In studies that compare the outcomes of patients treated by a family doctor, orthopedist, or chiropractor, the outcomes are all about the same, with the orthopedist being the most expensive and the chiropractor's patients being the most satisfied with their care (16). Patients feel chiropractors give them a much more satisfactory explanation of why they have back pain. And, evidently, insight contributes to healing.

Apparently, manual medicine does work at least as well as traditional allopathic care. The published literature suggests that manual medicine should be considered for incorporation into the treatment provided by primary care physicians (14). When referring, seek a provider whose philosophy regarding returning the patient to activity matches your own.

What medication issues should physicians be aware of?
Medications are indicated to help patients optimize their activity. Treatment should initially be acetaminophen or nonsteroidal anti-inflammatory drugs. There is no best drug; in general, the shorter-acting drugs are better because any adverse effects don't last as long.

How can we avoid having patients feel they've been handed the old "Just take a couple aspirin and call me in the morning" line?
Obviously, that's a concern. We don't want them to go someplace else and get narcotics they don't need because they perceive we haven't taken them seriously. It's crucial that we convey to patients that narcotics are only indicated for severe pain—they should be considered "rescue medicine." If a person has severe pain, 99% of the time they can find a position of comfort in which their pain is not bothering them. They can keep that sleep, respite, or rescue position until the pain subsides.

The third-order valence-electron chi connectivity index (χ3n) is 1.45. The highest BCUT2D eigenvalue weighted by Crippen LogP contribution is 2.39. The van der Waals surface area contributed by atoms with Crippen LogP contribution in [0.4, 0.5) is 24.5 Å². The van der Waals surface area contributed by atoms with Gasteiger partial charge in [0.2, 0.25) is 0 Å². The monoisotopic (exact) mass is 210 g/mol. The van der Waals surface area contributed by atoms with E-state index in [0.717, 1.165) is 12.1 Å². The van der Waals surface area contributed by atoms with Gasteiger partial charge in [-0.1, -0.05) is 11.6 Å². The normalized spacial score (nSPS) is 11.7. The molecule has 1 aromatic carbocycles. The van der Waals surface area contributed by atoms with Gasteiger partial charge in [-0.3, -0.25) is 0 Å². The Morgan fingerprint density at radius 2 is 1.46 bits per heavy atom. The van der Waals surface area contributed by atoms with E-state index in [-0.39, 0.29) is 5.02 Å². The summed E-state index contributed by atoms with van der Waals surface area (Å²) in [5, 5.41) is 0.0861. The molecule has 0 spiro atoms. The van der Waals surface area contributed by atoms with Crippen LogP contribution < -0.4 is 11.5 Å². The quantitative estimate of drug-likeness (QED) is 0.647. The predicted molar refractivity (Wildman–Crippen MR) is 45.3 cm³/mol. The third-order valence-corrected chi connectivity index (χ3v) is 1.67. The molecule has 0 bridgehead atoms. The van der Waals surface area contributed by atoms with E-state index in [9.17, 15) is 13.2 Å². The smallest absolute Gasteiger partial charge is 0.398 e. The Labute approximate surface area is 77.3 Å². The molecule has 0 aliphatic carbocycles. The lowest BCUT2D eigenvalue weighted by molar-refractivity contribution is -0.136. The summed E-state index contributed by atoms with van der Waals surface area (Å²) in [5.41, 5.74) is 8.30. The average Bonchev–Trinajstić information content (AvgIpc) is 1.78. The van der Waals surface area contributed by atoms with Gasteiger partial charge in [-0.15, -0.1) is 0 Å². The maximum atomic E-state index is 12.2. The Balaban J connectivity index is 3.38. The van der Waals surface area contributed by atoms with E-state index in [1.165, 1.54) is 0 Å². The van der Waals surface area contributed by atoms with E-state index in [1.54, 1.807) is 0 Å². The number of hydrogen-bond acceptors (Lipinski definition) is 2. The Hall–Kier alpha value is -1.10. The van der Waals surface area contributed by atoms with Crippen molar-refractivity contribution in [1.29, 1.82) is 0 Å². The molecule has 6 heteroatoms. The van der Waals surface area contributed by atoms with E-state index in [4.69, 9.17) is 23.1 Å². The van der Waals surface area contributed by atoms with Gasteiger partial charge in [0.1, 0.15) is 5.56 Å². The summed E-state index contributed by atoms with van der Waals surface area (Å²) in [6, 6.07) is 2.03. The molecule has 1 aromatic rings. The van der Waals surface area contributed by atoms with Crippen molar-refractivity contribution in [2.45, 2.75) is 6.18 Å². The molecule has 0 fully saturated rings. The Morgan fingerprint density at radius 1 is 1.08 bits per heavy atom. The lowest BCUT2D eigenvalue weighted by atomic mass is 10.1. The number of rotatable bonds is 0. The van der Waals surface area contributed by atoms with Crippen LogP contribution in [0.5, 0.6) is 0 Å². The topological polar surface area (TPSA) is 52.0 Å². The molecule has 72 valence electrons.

Some patients find muscle relaxants a useful adjunct to analgesics or an effective agent when pain interrupts sleep. Yet any agent that hinders a patient's ability to function on the job or to progressively mobilize must be used sparingly.

You've suffered from low-back pain yourself. What did you learn?
I want practitioners to understand that surgery is a last resort. If we prescribe mobilization and allow sufficient time, with rare exceptions people will get better. I didn't know this when I experienced my own back pain (which is described elsewhere (17)). I've addressed literally thousands of primary care physicians, and they all tell me the same thing: They didn't know either.


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Dr Kuritzky is courtesy clinical assistant professor of family medicine at the University of Florida in Gainesville. Ms White is a contributing editor for The Physician and Sportsmedicine. Address correspondence to Louis Kuritzky, MD, 4510 NW 17th Pl, Gainesville, FL 32605.